Access to information
Several issues which civil society has been advocating in WSIS negotiations are not adequately addressed in the current ICT policy framework of the Philippine government. This was the general observation that surfaced in a workshop which the Foundation for Media Alternatives organized to open up discussions on WSIS and its impact on local policies here.
The first victim of war is the truth, so goes the old proverb. At a conference yesterday in the World Forum on Communication Rights, a parallel forum to the official World Summit on the Information Society, speakers from the United States, Colombia, and a Kenyan technologist working in Rwanda took up the theme of how war situations deny communities the right to communicate and how citizens can and are responding to break the silence.
Carlos Afonso, Director of Planning at APC member in Brazil, RITS (Rede de Informações para o Terceiro Setor – Information Network for the Third Sector) left government delegates clear during his speech on behalf of civil society at the Plenary Session of the World Summit on the Information Society that "digital inclusion [..] will only be possible with the decisive support of a national public policy, in partnership with civil society." Carlos’s powerful speech was delivered spontaneously and without notes and translated into English by APC.
Seán Ó Siochrú is a researcher, writer and activist in media and communication.
As a director of Nexus Research Cooperative in Dublin, he works for
international agencies in information and communication technologies. A founder
of the Platform for Communication Rights, he has been actively involved in the
WSIS process since the beginning.
Today, December 10th at 14:00, the World Summit on the Information Society (WSIS) officially began – after a preparatory process that was longer that foreseen, due to difficulty in reaching a consensus on the Declaration of Principles and the Action Plan, the final documents to be discussed and sanctioned by the heads of government present in Geneva.
The WSIS Civil Society Plenary unanimously adopted the Civil Society Declaration to the World Summit on the Information Society this week. The document “Shaping Information Societies for Human Needs” sets a landmark in the type of consensus-building that envisions the priorities to which civil society should commit to in order to develop a people-centred and an inclusive approach to the Information Society. Civil society representatives came together to produce this declaration in order to overcome the narrow understanding that Information and Communication Technologies (ICTs) mean telecommunications and the internet, marginalising key issues of knowledge and technology development.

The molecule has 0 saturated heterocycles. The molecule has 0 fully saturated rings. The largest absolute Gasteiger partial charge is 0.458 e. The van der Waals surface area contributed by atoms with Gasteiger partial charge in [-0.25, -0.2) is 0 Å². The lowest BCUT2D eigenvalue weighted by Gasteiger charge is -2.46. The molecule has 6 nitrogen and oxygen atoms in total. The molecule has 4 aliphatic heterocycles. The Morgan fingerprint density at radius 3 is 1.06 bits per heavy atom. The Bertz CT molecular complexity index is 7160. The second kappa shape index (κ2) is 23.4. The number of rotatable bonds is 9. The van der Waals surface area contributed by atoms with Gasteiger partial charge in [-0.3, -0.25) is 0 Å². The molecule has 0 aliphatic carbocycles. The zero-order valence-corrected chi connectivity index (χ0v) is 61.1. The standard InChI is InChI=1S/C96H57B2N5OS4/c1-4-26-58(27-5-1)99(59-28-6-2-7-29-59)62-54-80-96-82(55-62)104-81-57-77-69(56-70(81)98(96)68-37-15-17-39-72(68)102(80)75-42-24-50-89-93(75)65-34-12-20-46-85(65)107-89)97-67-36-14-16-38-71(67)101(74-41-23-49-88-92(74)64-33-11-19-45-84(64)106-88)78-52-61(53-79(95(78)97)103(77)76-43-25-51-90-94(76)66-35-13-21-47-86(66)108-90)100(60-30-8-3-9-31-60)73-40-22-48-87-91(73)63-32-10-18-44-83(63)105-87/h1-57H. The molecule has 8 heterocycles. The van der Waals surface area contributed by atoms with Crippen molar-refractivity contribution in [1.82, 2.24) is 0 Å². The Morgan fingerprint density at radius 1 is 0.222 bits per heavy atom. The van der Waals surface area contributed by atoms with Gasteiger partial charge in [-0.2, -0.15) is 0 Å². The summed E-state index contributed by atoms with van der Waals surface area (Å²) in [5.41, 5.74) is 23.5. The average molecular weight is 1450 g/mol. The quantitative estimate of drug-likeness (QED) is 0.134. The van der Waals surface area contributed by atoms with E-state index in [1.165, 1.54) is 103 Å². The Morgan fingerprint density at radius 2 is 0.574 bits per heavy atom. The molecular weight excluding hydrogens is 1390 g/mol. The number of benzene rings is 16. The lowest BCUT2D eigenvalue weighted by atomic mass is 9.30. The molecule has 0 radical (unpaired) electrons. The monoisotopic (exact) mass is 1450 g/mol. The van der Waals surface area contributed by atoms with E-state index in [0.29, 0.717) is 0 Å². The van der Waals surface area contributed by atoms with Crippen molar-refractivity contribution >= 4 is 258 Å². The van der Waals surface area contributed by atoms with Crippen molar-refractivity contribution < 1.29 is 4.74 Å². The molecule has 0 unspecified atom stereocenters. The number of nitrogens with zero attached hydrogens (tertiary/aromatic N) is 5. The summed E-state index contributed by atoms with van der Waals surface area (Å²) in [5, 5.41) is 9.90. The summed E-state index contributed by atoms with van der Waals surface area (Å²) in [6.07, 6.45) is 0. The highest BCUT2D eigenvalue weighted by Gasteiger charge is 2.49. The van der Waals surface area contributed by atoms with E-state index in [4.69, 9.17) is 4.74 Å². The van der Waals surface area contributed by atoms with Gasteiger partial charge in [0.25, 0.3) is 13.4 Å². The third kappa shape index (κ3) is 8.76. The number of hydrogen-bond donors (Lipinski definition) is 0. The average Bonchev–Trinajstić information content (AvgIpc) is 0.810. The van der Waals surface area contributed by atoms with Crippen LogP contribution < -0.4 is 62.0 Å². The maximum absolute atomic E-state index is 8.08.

The squabbling over whether industrialised countries should help pay for technology infrastructure in the South continues to deflect attention from the potential of ICTs in development. Senegalese President Abdoulaye Wade, who is pushing for the creation of a fund to help developing countries bridge the digital divide. Industrialised states are said to be firmly opposed to the idea, claiming that programmes to make up the ICT backlog should be financed by existing aid funds.
However, poor nations question just how far these amounts can be stretched – and whether information technology will receive the attention it should in a world where humanitarian crises often clamour for attention.
Stories in English and French from the IPS news agency and InfoSud agence de presse about media, communication and technology. During the World Summit on the Information Society (WSIS) this website will carry daily, electronic versions of the TerraViva Conference newspaper from Geneva.
Policy decisions being made today will impact on the peoples of the world’s ability and potential to use ICTs as tools in their work tomorrow. At the United Nations’ World Summit on the Information Society (WSIS) held December 10-12 in Geneva – governments will sign a declaration that will enhance or hinder access to ICTs for the vast majority of the world’s population. APC has been actively participating in the WSIS process and helping others get involved by producing resources, websites and guides. APC is at stand 842 in the Human Capacity & Empowerment street at the ICT4D Platform in the Palexpo, Geneva. Come and meet us!
After months of hard work and negotiations, the CRIS campaign can see some light at the end of a long, dark, eighteen months long WSIS tunnel. Paragraph 4 of the Draft Declaration reads: “Communication is a fundamental social process, a basic human need and the foundation of all social organisation. It is central to the information society.” Sean O’Siochru, spokesperson for the CRIS campaign says: “We welcome the progress that has been made but call on all governments to ensure that communication as a central and crucial human activity remains in the final Declaration that will be presented at the Summit in December 2003.”